See court structure diagram and criminal cassation pathways diagram.
Iraq is a party to the International Covenant on Civil and Political Rights which states at Article 14(5) “Everyone convicted of a crime shall have the right to his conviction and sentence being reviewed by a higher tribunal according to law.” The mechanism by which Iraq meets this obligation is explored below.
Under the Criminal Procedure Code No. 23 of 1971, Book 4 entitled ‘Review of Decisions’ طرق الطعن في الاحكام there are four methods of review of a court judgment:
1. objection to judgment in absentia (Articles 243-48);
2. cassation (Articles 249-65);
3. correction of cassation decision (Articles 266-69);
4. re-trial (Articles 270-79).
Added to this could be the administrative court function of the Shura Council and some of the the various functions of the Federal Supreme Court. However those bodies are not discussed in this paper.
Even if we define ‘appeal’ very broadly as “the review of a case before a higher tribunal” then only method 2 above would come within that definition.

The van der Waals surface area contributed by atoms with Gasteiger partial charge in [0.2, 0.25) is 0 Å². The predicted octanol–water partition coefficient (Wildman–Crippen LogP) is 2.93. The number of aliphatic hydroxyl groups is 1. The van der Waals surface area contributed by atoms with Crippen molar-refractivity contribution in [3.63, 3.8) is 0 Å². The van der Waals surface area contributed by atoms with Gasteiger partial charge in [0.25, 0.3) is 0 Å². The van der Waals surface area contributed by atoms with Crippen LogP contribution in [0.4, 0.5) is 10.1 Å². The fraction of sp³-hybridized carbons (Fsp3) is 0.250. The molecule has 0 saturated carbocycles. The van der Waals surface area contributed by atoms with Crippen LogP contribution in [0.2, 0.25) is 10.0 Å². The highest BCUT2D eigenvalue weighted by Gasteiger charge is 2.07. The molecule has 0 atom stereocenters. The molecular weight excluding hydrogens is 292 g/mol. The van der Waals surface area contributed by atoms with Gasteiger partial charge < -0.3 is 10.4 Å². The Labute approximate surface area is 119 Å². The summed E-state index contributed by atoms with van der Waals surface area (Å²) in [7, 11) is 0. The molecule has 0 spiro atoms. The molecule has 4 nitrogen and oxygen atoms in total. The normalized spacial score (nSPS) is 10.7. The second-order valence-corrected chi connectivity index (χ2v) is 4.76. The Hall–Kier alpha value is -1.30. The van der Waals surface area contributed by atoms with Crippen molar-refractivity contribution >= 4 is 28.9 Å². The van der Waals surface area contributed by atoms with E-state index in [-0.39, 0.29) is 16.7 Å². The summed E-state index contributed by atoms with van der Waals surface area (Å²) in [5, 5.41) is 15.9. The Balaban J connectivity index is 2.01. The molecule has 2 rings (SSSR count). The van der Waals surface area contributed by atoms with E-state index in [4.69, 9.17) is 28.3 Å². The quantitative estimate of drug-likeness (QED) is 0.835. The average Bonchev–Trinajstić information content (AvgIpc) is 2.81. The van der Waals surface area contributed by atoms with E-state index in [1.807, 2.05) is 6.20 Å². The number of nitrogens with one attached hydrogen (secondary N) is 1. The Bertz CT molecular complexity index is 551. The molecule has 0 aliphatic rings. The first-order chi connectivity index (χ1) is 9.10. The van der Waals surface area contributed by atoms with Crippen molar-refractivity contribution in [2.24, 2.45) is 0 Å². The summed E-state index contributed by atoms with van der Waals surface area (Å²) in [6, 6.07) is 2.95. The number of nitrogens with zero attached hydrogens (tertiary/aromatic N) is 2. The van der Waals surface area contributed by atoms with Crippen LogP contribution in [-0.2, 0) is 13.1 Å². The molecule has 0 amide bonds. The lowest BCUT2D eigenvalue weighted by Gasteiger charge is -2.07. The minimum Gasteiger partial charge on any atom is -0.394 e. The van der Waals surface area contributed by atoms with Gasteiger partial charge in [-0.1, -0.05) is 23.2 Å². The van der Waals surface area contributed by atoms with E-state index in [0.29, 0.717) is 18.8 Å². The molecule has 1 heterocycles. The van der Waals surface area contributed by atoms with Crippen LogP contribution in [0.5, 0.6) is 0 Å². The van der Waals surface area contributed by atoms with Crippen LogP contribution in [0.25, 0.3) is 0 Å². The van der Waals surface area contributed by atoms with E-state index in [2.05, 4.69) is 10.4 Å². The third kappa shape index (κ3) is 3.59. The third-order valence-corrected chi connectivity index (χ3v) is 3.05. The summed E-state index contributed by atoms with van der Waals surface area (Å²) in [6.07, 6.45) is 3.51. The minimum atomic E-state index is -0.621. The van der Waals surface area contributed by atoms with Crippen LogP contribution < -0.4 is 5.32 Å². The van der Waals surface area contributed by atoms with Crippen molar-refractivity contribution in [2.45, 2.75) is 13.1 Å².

We have used the term ‘appeal’ as a translation of الإستئناف (al-isti’naf)
This is to be distinguished from the term ‘cassation’ which we have used as a translation of التمييز (al-tamiiz).
The term طعن (ta’an) means the process of submitting a case for review or appeal.
In Iraqi law, an appeal is a re-hearing. Cassation is a review (almost always on the papers).
In Iraqi civil (as opposed to criminal) courts, there are three levels – first instance (bida’a); appeal (al-isti’naf) and cassation (tamiiz). However in the two level criminal system, there is no appeal stage.
Routes to Cassation
• The Felony Court sitting in Cassation reviews the simple infraction jurisdiction of the investigative judge (under Criminal Procedure Code Article 134(D)) and the infraction jurisdiction of the Misdemeanour Court (under Criminal Procedure Code Article 265).
• The Court of Appeal, strictly speaking, does not have any role to play in criminal cases as an appellate court.
• The Court of Appeal in its Cassation Function reviews the decisions of the Misdemeanour Court and the Juvenile Court in Misdemeanour Cases (RCC Resolution 104 of 1988).
• The Court of Cassation Penal Board has the jurisdiction to review decisions of the Felony Court and the Juvenile Court in Felony Cases (Criminal Procedure Code Article 257(A)).